Young people with disabilities face insurmountable barriers to accessing justice for GBV


In Samoa, women and young people with disabilities often face insurmountable barriers to accessing justice for the gender-based violence that they experience. 

Barriers include inaccessible justice system information and reporting systems; stakeholders without training on disability inclusion, and disempowerment of people with disabilities. However, there is a substantial opportunity to address these barriers in Samoa as there is a recognized commitment to addressing violations against people with disabilities. 

This is outlined in the assessment report on sexual and reproductive health and rights, gender-based violence, and access to essential services for women and young people with disabilities in Samoa, which the United Nations Population Fund commissioned (UNFPA) under the Australian Government-funded Transformative Agenda for Women, Adolescents and Youth in the Pacific programme.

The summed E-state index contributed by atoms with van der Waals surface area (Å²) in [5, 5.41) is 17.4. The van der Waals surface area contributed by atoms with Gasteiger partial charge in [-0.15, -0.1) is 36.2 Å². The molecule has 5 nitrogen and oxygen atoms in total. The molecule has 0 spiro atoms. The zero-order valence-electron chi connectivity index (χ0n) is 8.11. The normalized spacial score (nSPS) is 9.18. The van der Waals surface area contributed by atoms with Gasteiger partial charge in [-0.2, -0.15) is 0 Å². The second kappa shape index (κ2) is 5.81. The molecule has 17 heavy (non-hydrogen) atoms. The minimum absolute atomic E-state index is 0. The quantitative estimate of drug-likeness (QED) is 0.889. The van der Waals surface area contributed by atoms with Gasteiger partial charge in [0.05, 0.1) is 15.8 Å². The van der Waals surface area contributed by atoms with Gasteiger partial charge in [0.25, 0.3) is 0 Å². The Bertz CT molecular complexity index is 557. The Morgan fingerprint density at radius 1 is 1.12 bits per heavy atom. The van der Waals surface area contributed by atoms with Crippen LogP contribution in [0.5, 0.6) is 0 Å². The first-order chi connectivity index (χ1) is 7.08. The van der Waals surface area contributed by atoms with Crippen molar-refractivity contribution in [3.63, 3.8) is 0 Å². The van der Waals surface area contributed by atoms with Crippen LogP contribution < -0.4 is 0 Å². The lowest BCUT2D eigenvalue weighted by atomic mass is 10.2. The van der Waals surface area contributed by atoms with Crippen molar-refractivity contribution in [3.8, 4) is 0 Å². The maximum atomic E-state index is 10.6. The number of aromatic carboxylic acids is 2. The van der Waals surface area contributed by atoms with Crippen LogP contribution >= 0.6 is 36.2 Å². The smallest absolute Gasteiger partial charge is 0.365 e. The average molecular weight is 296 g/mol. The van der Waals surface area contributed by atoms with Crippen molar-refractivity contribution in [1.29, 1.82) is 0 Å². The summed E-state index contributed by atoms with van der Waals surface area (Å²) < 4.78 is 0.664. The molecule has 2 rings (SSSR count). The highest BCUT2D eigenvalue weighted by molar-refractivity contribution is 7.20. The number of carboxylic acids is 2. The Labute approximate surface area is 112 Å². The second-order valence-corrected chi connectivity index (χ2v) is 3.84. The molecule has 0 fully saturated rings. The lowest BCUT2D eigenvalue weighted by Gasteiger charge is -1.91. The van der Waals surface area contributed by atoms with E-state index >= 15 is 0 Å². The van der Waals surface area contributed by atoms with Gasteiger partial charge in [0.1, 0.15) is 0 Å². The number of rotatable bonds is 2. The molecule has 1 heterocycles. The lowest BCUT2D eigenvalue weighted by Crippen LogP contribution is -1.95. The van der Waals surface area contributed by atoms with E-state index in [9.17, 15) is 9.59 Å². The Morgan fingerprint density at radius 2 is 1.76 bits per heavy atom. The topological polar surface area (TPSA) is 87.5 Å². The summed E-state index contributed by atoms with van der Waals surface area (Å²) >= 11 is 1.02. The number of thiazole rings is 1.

Currently, the Samoan police lack the comprehensive procedures to handle and investigate reports of violence involving people with disabilities and do not have accessibility mechanisms available to enable people with disabilities to report violence independently. 

For women and young people with disabilities who seek to report violence to the police, many experience attitudinal barriers from both police officers (who are unwilling to accept their statements) and from family members (who discourage them from reporting GBV incidents to the police).

Stakeholders report that the Samoan police are open to increasing their capacity to serve Samoans with disabilities, but a lack of resources currently hinders systemic change from taking place.